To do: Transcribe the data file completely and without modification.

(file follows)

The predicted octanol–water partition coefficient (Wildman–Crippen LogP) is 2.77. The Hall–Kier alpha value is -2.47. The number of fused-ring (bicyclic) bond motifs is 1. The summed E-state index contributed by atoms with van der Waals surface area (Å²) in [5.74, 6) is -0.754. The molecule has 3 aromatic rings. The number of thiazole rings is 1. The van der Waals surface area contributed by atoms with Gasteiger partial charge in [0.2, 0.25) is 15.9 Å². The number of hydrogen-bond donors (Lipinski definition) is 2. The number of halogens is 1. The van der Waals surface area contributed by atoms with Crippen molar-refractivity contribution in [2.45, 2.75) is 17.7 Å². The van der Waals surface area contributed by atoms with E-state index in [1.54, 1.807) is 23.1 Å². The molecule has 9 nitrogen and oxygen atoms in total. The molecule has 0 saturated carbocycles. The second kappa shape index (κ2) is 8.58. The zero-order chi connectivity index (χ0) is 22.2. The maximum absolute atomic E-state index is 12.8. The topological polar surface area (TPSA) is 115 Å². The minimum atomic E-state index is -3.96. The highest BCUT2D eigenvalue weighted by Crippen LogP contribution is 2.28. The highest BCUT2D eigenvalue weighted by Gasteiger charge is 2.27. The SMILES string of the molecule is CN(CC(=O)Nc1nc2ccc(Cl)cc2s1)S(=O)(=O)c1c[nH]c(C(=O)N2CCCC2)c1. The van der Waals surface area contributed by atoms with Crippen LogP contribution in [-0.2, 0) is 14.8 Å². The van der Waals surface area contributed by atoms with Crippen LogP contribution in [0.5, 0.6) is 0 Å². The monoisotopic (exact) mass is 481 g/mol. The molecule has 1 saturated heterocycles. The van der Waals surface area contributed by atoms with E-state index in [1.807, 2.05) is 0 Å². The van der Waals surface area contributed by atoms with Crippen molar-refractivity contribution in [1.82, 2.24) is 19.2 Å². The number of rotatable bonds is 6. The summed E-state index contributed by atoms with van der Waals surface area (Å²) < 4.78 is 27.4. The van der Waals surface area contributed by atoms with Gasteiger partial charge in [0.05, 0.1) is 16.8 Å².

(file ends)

The predicted octanol–water partition coefficient (Wildman–Crippen LogP) is 2.77. The Hall–Kier alpha value is -2.47. The number of fused-ring (bicyclic) bond motifs is 1. The summed E-state index contributed by atoms with van der Waals surface area (Å²) in [5.74, 6) is -0.754. The molecule has 3 aromatic rings. The number of thiazole rings is 1. The van der Waals surface area contributed by atoms with Gasteiger partial charge in [0.2, 0.25) is 15.9 Å². The number of hydrogen-bond donors (Lipinski definition) is 2. The number of halogens is 1. The van der Waals surface area contributed by atoms with Crippen molar-refractivity contribution in [2.45, 2.75) is 17.7 Å². The van der Waals surface area contributed by atoms with E-state index in [1.54, 1.807) is 23.1 Å². The molecule has 9 nitrogen and oxygen atoms in total. The molecule has 0 saturated carbocycles. The second kappa shape index (κ2) is 8.58. The zero-order chi connectivity index (χ0) is 22.2. The maximum absolute atomic E-state index is 12.8. The topological polar surface area (TPSA) is 115 Å². The minimum atomic E-state index is -3.96. The highest BCUT2D eigenvalue weighted by Crippen LogP contribution is 2.28. The highest BCUT2D eigenvalue weighted by Gasteiger charge is 2.27. The SMILES string of the molecule is CN(CC(=O)Nc1nc2ccc(Cl)cc2s1)S(=O)(=O)c1c[nH]c(C(=O)N2CCCC2)c1. The van der Waals surface area contributed by atoms with Crippen LogP contribution in [-0.2, 0) is 14.8 Å². The van der Waals surface area contributed by atoms with Crippen LogP contribution in [0.5, 0.6) is 0 Å². The monoisotopic (exact) mass is 481 g/mol. The molecule has 1 saturated heterocycles. The van der Waals surface area contributed by atoms with E-state index in [1.807, 2.05) is 0 Å². The van der Waals surface area contributed by atoms with Crippen molar-refractivity contribution in [1.82, 2.24) is 19.2 Å². The number of rotatable bonds is 6. The summed E-state index contributed by atoms with van der Waals surface area (Å²) < 4.78 is 27.4. The van der Waals surface area contributed by atoms with Gasteiger partial charge in [0.05, 0.1) is 16.8 Å².